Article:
NPR logo
Officials Seek Answers In Aftermath Of Deadly Plant Explosion
  • Download
  • <iframe src="" width="100%" height="290" frameborder="0" scrolling="no" title="NPR embedded audio player">
  • Transcript
Officials Seek Answers In Aftermath Of Deadly Plant Explosion

Around the Nation


This is WEEKEND EDITION, from NPR News. I'm Scott Simon. The search is over in the small town of West, Texas. On Wednesday, a massive explosion at a fertilizer plant there, killed at least 14 people. The mourning and the cleanup begin amid questions about the facility and its record. Here's NPR's Wade Goodwyn.

WADE GOODWYN, BYLINE: With the house-to-house search over, and the living and dead largely accounted for, the town of West began the transition from shock and disbelief to communal grieving.


UNIDENTIFIED WOMAN: (Leading congregation in singing) Amazing grace, how sweet the sound...

GOODWYN: Friday night at St. Mary Church of the Assumption, mourners gathered to remember the dead. Many were first-responders who were fighting a roaring fire for 30 minutes before the explosion, which was felt 80 miles away in Fort Worth. Texas Sen. John Cornyn caused a stir when he suggested that there might be many more people missing than thought.

SEN. JOHN CORNYN: There's still about 60 people unaccounted for. And we need to make sure that everybody who can be accounted for, is properly taken care of.

SIMON: That had reporters scrambling for official confirmation; so much so that local law enforcement felt compelled to clarify the senator's remarks. County Judge Scott Felton.

JUDGE SCOTT FELTON: There was a list that came out, that had the number. I think 60 was mentioned. But really, the way that list was put together, if someone called in - let's say, from Dallas - and said, Aunt Susie didn't answer her phone, then we put Aunt Susie down as on the list of possible missing people, when it really - Aunt Susie doesn't answer her phone most of the time, anyway.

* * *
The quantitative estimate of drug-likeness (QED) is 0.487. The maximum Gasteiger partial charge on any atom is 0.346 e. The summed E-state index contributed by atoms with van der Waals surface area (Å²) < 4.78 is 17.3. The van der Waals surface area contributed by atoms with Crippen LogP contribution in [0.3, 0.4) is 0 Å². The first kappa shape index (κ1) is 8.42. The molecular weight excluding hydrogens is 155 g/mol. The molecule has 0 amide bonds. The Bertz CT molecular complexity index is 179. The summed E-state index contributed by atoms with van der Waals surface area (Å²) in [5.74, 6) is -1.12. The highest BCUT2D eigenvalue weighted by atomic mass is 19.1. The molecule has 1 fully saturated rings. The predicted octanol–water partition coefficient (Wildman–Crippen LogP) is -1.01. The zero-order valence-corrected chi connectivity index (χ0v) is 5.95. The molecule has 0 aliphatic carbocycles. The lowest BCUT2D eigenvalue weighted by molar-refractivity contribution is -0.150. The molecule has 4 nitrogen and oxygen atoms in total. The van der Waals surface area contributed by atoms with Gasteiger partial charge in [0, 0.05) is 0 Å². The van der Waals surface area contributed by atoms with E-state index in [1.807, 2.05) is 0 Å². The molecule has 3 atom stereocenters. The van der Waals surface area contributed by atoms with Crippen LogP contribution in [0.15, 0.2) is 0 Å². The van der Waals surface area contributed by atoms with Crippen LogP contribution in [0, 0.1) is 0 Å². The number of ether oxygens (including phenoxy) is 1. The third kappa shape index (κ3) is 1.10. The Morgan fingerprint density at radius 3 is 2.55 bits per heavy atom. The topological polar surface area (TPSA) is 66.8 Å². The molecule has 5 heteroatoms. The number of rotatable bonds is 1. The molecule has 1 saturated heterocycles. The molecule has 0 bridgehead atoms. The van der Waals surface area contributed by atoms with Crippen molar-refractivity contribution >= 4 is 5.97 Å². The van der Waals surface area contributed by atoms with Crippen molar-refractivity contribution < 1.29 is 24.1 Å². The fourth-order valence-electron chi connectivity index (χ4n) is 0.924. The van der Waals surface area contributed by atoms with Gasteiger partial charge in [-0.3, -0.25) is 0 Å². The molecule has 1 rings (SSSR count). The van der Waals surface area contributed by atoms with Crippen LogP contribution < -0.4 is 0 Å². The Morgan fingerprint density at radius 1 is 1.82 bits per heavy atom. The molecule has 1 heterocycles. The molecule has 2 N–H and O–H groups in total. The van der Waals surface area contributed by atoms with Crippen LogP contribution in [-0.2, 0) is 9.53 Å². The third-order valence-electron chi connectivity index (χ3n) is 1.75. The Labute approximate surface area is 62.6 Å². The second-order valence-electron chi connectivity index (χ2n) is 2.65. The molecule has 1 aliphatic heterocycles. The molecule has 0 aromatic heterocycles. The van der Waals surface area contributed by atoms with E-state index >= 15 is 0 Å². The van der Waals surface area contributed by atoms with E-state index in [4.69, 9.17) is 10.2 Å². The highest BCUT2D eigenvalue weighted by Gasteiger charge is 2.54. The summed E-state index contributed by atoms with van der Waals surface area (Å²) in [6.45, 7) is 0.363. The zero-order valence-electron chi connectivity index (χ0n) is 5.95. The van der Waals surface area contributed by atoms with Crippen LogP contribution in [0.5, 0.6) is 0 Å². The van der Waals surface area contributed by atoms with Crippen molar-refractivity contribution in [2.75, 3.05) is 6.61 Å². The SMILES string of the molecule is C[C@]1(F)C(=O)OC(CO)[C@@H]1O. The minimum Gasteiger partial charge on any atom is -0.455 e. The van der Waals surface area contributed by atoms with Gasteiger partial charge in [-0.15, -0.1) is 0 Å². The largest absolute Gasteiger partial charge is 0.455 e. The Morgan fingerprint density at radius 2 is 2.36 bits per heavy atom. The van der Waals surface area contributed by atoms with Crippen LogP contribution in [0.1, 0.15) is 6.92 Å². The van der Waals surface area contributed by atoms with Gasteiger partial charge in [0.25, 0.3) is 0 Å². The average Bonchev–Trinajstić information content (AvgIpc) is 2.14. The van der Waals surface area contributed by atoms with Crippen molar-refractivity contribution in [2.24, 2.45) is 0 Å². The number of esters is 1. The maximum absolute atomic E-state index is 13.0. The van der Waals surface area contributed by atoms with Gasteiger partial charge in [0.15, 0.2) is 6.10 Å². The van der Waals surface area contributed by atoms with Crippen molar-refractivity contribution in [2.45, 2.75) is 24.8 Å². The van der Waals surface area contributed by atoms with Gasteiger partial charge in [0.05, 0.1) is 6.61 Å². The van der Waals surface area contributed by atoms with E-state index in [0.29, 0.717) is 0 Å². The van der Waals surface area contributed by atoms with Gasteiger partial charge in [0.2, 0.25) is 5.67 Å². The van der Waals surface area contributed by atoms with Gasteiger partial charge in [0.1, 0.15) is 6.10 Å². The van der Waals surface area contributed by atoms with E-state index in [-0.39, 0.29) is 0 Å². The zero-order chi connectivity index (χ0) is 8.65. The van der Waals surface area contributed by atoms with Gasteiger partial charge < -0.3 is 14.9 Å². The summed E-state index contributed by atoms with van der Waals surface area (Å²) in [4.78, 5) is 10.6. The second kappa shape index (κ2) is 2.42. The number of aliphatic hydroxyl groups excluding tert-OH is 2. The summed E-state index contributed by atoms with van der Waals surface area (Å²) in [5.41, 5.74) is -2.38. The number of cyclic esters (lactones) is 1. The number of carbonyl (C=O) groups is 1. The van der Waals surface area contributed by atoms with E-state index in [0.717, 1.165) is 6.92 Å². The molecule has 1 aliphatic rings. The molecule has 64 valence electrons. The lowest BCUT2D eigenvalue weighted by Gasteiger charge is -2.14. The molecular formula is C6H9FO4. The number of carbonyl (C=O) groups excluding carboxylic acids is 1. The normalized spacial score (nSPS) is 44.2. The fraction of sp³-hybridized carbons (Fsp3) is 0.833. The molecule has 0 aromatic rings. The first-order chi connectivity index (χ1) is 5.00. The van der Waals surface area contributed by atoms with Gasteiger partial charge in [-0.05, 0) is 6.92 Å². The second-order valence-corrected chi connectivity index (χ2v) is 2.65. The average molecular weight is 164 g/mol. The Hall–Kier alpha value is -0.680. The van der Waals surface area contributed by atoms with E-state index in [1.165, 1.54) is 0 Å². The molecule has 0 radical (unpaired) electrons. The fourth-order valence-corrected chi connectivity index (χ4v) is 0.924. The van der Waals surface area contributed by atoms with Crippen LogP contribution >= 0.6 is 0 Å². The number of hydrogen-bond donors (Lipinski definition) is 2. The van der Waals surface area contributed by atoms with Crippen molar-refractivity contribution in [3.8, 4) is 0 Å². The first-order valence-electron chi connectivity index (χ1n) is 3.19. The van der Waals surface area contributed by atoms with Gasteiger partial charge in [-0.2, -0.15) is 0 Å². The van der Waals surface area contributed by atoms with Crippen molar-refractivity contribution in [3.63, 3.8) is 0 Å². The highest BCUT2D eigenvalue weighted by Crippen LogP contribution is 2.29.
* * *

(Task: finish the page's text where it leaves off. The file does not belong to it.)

GOODWYN: The disaster, which destroyed a section of West, has raised questions about why the facility was not inspected more carefully. The last inspection by OSHA came all the way back in 1985. In a press conference, Gov. Rick Perry tried to address those questions.

GOV. RICK PERRY: Well, obviously, I think there will be a lot of both local and state - and probably federal oversight to that, at this particular point in time. But again, when you have local zoning, when you have state requirements and then you have federal requirements, those sometime - mesh; sometimes, they don't.

GOODWYN: Now that the search is over, control of the town is being turned back over to the mayor and city council. And the citizens of West will begin to trickle home to what's left.

Wade Goodwyn, NPR News, in the town of West, Texas.

Copyright © 2013 NPR. All rights reserved. Visit our website terms of use and permissions pages at for further information.

NPR transcripts are created on a rush deadline by Verb8tm, Inc., an NPR contractor, and produced using a proprietary transcription process developed with NPR. This text may not be in its final form and may be updated or revised in the future. Accuracy and availability may vary. The authoritative record of NPR’s programming is the audio record.



Please keep your community civil. All comments must follow the Community rules and terms of use, and will be moderated prior to posting. NPR reserves the right to use the comments we receive, in whole or in part, and to use the commenter's name and location, in any medium. See also the Terms of Use, Privacy Policy and Community FAQ.